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Financial services entities regulated under the Gramm-Leach-Bliley Act (GLBA) and healthcare entities regulated under the Health Insurance Portability and Accountability Act (HIPAA) may be exempt from the provisions and requirements of the CCPA, but for most organizations the coverage provided by the CCPA exemptions is not complete, and concrete steps will be required to ensure compliance.
This webinar brings a diverse panel of leading security and legal professionals to examine potential exemption pitfalls, the extent of GLBA and HIPAA coverage compared to the CCPA and share real-life examples of steps organizations have taken to demonstrate reasonable security.
This webinar covers:
Moderator: Jonathan Fairtlough, Managing Director, Cyber Risk, Kroll
What Is Reasonable Security?
“Well, the reality is it's not defined. There is no definition for what reasonable security means within the CCPA. Yet, a lack of it is a prerequisite to the private right of action for security breaches. Under the current CCPA proposal, you must show that you have reasonable security measures in transmitting personal information, in response to a consumer's request to know or to delete, and you must be using reasonable security measures to detect fraudulent identity verification activity, and to prevent unauthorized access or deletion. A lack of it triggers the private right of action. “
“Where we're focusing is the California Data Breach Report put out by the attorney general (AG) back in February of 2016, where the AG looked at this issue and tried to give us a definition. What they did is they took one standard, the CIS Top 20, the 20 Critical Security Controls, and said that meeting these identified, a minimal level of information security that all organizations that collect or maintain personal information should meet, and that failure to implement all of the controls that apply constituted a lack of reasonable security. Right now, absent additional guidance and there's nothing in the attorney general's proposed guidelines, to indicate that we're getting any more, the CIS Top 20 becomes our benchmark for working with what constitutes reasonable security” – Jonathan Fairtlough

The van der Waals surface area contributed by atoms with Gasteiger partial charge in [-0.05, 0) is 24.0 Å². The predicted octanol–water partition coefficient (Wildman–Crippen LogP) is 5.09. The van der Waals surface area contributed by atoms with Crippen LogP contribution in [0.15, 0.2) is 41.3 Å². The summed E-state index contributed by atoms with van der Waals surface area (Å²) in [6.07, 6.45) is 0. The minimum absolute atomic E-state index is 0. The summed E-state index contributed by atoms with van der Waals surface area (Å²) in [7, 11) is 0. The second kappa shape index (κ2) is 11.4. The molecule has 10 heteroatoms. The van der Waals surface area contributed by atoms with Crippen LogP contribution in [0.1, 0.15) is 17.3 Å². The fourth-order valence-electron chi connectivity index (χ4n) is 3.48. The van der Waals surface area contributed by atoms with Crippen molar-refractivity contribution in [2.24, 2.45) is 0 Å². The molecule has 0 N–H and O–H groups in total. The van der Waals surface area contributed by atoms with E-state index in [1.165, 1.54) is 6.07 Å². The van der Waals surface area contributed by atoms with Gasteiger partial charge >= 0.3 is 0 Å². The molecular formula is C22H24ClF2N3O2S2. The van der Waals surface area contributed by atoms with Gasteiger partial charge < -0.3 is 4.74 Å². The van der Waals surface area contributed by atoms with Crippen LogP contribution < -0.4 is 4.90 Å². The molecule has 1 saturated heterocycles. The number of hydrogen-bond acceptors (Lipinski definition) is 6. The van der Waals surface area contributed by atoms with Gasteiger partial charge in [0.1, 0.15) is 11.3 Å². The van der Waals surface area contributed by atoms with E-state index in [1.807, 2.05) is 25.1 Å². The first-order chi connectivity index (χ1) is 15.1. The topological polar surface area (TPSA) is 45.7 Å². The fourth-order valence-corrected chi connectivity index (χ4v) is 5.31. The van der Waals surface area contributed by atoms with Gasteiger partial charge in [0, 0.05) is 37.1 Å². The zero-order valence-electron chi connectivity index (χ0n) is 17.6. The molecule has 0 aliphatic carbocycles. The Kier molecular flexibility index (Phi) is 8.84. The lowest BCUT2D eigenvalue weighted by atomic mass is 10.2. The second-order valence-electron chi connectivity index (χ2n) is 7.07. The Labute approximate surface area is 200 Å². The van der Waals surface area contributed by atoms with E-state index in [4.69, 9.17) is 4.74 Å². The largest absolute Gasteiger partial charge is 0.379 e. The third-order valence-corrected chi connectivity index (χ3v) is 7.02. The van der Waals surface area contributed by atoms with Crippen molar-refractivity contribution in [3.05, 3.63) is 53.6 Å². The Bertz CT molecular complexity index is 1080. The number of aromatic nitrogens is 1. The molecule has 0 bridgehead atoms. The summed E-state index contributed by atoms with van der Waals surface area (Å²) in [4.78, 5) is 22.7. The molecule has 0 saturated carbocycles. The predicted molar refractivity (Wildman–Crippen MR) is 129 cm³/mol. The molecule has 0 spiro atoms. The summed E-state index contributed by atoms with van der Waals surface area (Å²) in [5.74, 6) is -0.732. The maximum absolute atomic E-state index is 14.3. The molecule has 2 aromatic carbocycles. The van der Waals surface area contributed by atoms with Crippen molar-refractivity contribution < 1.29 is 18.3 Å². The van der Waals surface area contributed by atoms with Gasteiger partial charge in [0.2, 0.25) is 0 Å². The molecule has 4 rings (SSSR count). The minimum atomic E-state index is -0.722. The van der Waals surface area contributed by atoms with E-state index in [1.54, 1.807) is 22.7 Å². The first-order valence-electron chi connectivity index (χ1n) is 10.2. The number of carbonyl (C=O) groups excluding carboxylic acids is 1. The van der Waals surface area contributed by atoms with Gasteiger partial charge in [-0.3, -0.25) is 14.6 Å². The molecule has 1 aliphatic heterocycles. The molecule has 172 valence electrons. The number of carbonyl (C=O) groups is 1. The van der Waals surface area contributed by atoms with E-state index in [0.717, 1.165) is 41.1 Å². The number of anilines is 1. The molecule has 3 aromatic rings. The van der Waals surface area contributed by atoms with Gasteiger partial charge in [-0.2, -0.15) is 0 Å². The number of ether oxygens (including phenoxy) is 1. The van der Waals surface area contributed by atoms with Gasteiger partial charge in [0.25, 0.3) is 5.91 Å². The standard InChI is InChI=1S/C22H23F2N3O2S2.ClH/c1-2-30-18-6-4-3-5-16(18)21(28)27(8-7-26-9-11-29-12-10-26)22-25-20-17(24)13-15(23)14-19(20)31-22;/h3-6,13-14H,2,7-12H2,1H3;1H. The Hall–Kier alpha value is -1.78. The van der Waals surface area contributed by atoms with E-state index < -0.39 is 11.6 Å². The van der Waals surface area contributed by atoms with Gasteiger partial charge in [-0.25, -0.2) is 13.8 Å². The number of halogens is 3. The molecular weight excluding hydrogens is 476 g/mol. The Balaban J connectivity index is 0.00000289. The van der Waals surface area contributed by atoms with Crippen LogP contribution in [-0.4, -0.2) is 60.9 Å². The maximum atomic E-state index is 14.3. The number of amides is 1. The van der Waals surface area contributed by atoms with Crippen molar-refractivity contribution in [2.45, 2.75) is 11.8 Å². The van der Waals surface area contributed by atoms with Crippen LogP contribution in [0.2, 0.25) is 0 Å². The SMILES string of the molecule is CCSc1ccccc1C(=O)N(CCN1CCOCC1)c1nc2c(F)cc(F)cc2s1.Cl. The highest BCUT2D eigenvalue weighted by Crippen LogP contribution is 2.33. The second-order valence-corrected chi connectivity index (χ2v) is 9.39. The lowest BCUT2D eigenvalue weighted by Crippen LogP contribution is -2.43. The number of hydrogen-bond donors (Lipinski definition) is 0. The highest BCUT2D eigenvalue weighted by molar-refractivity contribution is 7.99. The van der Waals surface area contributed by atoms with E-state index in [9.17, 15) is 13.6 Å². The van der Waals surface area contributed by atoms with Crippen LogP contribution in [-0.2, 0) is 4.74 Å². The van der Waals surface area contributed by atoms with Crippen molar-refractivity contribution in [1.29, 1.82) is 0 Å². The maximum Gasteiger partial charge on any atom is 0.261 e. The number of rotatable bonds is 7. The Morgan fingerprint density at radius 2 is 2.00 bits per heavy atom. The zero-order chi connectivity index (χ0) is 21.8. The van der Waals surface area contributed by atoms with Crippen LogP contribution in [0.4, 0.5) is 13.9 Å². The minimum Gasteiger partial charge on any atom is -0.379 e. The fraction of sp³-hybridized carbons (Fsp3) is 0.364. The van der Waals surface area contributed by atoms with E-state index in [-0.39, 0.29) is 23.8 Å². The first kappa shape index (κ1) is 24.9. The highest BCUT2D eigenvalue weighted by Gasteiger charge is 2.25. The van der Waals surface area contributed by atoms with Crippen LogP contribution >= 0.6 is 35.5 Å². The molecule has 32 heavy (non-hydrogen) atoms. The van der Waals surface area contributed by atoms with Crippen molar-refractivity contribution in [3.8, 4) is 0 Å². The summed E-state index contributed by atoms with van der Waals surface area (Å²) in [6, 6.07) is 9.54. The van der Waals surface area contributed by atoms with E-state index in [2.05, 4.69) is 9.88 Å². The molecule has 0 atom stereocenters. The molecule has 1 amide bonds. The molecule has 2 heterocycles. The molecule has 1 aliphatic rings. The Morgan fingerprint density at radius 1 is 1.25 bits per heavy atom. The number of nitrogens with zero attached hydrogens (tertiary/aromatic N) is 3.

“It's useful to know that in August 2016, the FTC stated that the NIST Cybersecurity Framework core functions and the FTC's approach to data security are fully consistent. By identifying different risk management practices and defining different levels of implementation, the NIST Framework takes a similar approach to the FTC's longstanding jurisdiction under Section 5 of the FTC Act. […] Also, it's worth noting that the GLBA Safeguards Rule speaks in terms of reasonable and appropriate security. So, there's a lot of room for interpretation, but there are guidelines for what constitutes a reasonable security program.” – Reece Hirsch
On Demonstrating Reasonable Security
“As far as building a security program, the NIST Framework does a really good job of outlining really five domains. Here what we're looking at is six core functions of a security program. When you're trying to understand, "Hey, where are we today?", a lot of organizations maybe have been sort of following along with HIPAA guidelines, or they have federally regulated ITAR data, and they've sort of focused on one set of criteria. I would say take a step back and do a formal risk assessment. Understand where your data lives. Your program really needs to be rooted in understanding where your data lives. [...] Then you need to be looking at sort of where those threats are to that data. Those threats come in varying ways today. We see a fair amount of ransomware in the news, and that for many organizations may be the top threat.” – Keith Novak
On CIS Top 20 vs NIST Frameworks
“[…] one specific category here, Category 20, where you see penetration tests and Red Team exercises. I talked a little bit earlier about where NIST is in some cases less prescriptive, and CIS is far more prescriptive in certain areas. This entire category, number 20 here, doesn't actually exist in NIST. So if you were to follow NIST and not the CIS controls, you wouldn't necessarily be doing annual penetration testing and Red Team exercises. Hopefully you are. Every good organization needs to be measuring their controls, testing their controls, and ensuring they're actually working as expected”